Posted on January 26, 2016 and filed under Giveaways, Pilot, Metropolitan, Fountain Pens.

The Pilot Metropolitan Retro Pop: A Review

(Susan M. Pigott is a fountain pen collector, pen and paperholic, photographer, and professor. You can find more from Susan on her blog Scribalishess.)

When I first saw the Pilot Metropolitan Retro Pop pens advertised, I was excited about them. I loved the vivid colors, and I had heard good things about the Metropolitan pens before. So, as soon as I could, I ordered a turquoise Retro Pop from Goulet Pens for $15.00.

I've been using it non-stop since it arrived because, as a university professor, I have a mountain of grading this time of the semester. I figured the Retro Pop would make a great grading pen, and I was right.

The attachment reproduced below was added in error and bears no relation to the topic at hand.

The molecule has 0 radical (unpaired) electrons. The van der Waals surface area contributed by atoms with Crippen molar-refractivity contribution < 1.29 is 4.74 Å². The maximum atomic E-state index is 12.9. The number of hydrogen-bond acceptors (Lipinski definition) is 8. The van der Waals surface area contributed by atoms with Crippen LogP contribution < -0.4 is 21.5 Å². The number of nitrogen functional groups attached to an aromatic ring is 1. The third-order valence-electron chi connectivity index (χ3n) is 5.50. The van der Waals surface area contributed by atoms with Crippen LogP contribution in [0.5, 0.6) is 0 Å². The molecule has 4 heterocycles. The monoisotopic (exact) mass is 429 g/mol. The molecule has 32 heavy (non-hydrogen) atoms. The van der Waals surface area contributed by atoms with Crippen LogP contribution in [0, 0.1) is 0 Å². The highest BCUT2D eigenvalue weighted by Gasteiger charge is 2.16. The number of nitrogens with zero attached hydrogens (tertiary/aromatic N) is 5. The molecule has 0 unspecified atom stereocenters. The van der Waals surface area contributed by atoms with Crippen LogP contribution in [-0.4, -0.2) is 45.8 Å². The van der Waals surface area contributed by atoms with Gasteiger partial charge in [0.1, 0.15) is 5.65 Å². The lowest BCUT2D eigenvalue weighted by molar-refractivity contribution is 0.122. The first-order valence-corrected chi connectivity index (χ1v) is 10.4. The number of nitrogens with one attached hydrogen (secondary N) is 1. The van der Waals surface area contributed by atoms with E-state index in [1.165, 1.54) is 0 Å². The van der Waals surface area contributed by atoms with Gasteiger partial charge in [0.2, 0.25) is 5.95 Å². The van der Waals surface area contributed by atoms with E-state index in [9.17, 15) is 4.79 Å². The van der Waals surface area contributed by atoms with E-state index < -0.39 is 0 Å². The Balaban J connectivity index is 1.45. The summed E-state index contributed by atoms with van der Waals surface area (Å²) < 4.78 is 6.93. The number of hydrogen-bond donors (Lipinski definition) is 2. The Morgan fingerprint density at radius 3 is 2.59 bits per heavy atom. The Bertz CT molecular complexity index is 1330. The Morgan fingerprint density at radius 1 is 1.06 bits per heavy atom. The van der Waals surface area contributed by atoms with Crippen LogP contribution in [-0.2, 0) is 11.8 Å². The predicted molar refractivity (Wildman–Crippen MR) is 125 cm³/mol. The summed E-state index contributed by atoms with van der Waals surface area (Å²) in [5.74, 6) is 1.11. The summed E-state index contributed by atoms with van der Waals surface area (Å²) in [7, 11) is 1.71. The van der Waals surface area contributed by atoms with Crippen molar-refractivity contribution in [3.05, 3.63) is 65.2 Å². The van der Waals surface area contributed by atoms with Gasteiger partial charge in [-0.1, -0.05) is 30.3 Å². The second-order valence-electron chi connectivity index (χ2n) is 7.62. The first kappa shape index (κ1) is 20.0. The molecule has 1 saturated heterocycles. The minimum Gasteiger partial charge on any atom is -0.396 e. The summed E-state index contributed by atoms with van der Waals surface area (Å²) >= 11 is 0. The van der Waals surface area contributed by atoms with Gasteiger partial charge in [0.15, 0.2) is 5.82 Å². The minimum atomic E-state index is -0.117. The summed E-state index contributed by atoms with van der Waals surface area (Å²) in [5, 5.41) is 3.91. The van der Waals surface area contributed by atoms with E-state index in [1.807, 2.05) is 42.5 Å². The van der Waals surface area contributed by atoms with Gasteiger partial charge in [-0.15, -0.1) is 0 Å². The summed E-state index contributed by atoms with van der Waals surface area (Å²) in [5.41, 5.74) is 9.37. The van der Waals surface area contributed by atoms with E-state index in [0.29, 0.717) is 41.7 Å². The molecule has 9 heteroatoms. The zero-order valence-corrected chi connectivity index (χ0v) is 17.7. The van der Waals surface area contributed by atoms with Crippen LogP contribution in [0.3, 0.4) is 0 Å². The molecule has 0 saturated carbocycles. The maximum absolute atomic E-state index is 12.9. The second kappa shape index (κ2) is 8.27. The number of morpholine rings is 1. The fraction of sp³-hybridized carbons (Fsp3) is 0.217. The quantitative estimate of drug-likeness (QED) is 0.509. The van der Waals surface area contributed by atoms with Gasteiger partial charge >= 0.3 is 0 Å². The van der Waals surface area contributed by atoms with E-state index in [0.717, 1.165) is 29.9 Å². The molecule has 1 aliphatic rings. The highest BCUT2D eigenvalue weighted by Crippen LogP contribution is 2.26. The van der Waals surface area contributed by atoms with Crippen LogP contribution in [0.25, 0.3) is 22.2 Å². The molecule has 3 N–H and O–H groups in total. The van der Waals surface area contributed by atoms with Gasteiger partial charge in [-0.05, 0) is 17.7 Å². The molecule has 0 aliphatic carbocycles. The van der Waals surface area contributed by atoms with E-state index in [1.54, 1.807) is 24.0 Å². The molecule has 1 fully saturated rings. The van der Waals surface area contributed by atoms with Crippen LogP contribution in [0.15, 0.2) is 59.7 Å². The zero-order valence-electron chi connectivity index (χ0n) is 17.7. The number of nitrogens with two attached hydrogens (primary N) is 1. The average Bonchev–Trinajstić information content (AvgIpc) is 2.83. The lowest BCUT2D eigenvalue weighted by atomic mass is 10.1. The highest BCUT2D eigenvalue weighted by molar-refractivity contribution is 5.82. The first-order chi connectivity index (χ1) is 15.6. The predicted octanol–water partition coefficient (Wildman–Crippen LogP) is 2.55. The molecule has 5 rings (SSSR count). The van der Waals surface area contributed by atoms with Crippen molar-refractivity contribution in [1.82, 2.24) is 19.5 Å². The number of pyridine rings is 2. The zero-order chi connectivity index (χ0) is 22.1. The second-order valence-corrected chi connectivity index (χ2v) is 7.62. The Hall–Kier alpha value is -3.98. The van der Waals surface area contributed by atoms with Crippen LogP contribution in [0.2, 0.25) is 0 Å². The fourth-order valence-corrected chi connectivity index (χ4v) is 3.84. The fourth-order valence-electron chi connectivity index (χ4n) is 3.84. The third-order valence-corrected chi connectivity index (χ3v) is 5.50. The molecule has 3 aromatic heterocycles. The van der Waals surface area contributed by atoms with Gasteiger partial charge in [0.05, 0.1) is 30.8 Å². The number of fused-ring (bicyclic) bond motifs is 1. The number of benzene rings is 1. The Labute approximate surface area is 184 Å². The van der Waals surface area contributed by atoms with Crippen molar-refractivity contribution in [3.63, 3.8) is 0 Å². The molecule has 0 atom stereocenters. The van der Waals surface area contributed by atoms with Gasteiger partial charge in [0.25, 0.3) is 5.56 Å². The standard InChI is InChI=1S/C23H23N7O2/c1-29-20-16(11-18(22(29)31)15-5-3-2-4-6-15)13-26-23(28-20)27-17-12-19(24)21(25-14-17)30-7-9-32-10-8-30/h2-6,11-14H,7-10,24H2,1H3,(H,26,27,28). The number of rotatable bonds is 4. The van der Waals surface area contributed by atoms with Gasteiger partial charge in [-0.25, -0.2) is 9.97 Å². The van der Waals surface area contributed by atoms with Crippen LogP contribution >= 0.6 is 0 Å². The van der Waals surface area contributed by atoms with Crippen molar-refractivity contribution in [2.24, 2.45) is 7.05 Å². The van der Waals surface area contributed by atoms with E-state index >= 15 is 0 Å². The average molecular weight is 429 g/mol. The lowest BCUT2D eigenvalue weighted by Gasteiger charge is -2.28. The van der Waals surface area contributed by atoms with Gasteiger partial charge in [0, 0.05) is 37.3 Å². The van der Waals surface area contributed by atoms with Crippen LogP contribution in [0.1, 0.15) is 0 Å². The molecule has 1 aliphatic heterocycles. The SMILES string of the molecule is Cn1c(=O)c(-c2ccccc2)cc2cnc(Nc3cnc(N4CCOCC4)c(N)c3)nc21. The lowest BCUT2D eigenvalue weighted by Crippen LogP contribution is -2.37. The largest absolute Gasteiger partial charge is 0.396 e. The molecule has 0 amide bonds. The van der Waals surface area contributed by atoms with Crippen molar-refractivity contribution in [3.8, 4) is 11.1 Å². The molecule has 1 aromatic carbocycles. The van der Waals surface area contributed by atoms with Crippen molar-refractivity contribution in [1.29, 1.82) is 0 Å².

The Retro Pop is a metal fountain pen, but it's not at all heavy (26 grams/0.92 oz). It comes nicely packaged in an oval clamshell box with a clear top, so you can see the colorful pen.

The metal is shiny and sparkles in the sunlight. Each pen has a different retro design on one portion of the barrel.

The only other embellishment is the clip which has a few decorative elements on the sides, but is otherwise plain. The cap is a snap on.

The grip is black plastic which is always easier for me to hold than metal since my hands get sweaty, especially while grading research papers.

The pen comes with a squeeze converter and one cartridge, but if you prefer twist converters, you can purchase one for $5.50 more, which I did. Squeeze converters are messy and I don't like the limitations of cartridges. The Con-50 holds a teeny amount of ink, though. I blew through several fills as I graded. But, it's not like the pen is difficult to refill.